The News in Brief

By Robert Kilborn and Lance Carden | The Christian Science Monitor, December 8, 1998 | Go to article overview

The News in Brief


Robert Kilborn and Lance Carden, The Christian Science Monitor


The US

White House attorneys were scheduled to begin today their defense of President Clinton before the House Judiciary Committee. They will have two days to air their arguments against impeachment. The panel originally scheduled one day for defense testimony, but the White House said last week it wanted three or four days. After the panel offered one extra day, the president's lawyers promptly - if begrudgingly - accepted.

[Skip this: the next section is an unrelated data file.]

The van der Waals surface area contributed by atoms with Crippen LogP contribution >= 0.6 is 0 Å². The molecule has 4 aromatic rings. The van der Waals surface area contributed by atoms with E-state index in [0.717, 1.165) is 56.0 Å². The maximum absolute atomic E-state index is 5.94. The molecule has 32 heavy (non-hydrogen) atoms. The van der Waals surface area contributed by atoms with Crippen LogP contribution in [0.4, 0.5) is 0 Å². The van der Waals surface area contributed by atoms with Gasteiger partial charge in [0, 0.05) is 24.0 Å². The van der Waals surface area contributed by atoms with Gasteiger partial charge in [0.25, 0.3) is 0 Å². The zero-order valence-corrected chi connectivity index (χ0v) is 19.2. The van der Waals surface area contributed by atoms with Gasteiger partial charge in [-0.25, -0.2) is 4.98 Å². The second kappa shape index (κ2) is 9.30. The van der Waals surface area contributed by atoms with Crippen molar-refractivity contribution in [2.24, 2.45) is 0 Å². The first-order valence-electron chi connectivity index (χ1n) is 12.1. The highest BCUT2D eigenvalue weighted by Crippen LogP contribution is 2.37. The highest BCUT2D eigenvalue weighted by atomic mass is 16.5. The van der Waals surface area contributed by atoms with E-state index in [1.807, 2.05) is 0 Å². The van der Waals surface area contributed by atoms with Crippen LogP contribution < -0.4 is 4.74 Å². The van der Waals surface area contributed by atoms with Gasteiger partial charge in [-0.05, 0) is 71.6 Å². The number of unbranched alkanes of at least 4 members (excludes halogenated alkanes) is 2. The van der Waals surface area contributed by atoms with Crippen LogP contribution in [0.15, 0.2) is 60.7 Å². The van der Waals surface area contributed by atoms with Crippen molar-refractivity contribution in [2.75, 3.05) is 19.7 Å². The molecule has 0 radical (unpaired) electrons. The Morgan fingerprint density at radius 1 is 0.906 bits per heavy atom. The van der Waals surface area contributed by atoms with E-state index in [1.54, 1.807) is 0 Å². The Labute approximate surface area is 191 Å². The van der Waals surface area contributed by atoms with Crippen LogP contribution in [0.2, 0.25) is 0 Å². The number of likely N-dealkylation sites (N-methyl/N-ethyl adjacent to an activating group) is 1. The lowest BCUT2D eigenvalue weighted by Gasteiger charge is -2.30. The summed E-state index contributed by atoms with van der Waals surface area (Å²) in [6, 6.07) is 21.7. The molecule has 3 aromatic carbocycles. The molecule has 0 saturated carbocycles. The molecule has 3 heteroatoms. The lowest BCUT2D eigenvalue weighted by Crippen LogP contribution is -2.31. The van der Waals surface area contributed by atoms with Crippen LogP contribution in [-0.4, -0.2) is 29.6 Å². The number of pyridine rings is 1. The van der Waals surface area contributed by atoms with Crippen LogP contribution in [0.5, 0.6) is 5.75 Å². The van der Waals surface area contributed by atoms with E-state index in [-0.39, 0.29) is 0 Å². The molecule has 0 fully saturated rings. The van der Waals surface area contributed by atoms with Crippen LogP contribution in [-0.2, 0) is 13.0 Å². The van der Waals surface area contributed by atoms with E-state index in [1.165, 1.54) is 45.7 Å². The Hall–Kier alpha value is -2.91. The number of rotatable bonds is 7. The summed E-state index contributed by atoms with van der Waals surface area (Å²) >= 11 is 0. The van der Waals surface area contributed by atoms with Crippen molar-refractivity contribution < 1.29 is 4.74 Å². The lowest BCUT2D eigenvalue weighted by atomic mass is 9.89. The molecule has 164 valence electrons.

The president opens a White House Conference on the future of Social Security today, bringing together economists, members of Congress, and public-policy specialists. The administration hopes the gathering will lay the groundwork for bipartisan legislation to be considered in Congress next year. US Sen. Christopher Dodd (D) of Connecticut called for a new conversation with Cuba, saying a four-decade policy of isolating the communist nation hasn't worked. He proposed five ways to improve relations with Cuba - including the lifting of a US ban on the sale of food and medicine to the island, lifting travel restrictions and increasing direct flights, and creating a commission to explore US- Cuban relations. Dodd made the proposal two days after meeting for six hours with Cuban President Fidel Castro in Cuba. During a 6-1/2-hour spacewalk, space-shuttle astronauts were scheduled to link power cables between sections of the fledgling international space station. The first two parts of the station have been carefully joined together, creating a seven-story tower attached temporarily to the shuttle. The number of foreign students attending US colleges and universities rose 5.1 percent in the 1997-98 school year, the Institute of International Education reported. New York University had the largest increase - 4,964 students. The institute's study also found that the number of US students studying abroad had increased by 11.4 percent to nearly 100,000. Scientists said they had documented for the first time that industrial pollution and dust from Asia travels across the Pacific and degrades air quality in the US. Scientists at a meeting of the American Geophysical Union in San Francisco said the contribution of such air pollution to the total in any metropolitan area is very small. Clinton removed Iran from the US list of drug-problem countries. In a letter to members of Congress, the president said that while Iran - which has carried out a program to eradicate opium poppy plants - continues to serve as a transit point to Europe, there is no evidence to suggest significant quantities arrive in the US. University of California graduate teaching assistants returned to classes after gaining an agreement from school officials to discuss their demand to unionize. A 45-day "cooling-off period" was announced just in time for final exams at all eight undergraduate campuses. Talks were to begin within 10 days. College football will offer its fans a clear national-title matchup in the Fiesta Bowl Jan. 4. In final Bowl Championship Series (BCS) standings, the Tennessee Volunteers and the Florida State Seminoles emerged as the nation's No. 1 and No. 2 teams at the Division 1-A level after a tumultuous weekend of upsets. The BCS standings use a complicated formula of polls, computer ratings, and strength of schedules to determine the top teams. The World The fate of Prime Minister Netanyahu and the possibility of early elections hung in the balance as Israel's parliament prepared to vote on whether to disband. Despite his two-seat majority, Netanyahu challenged opponents to try to topple him from power. A "yes" vote in parliament would move the next national election forward from late 2000 to early next year. President Clinton is due in Israel next week. A senior Bosnian-Serb general, the highest-ranking war-crimes suspect in UN custody, pleaded not guilty to all charges of genocide before the international tribunal in The Hague. Radislav Krstic (c. …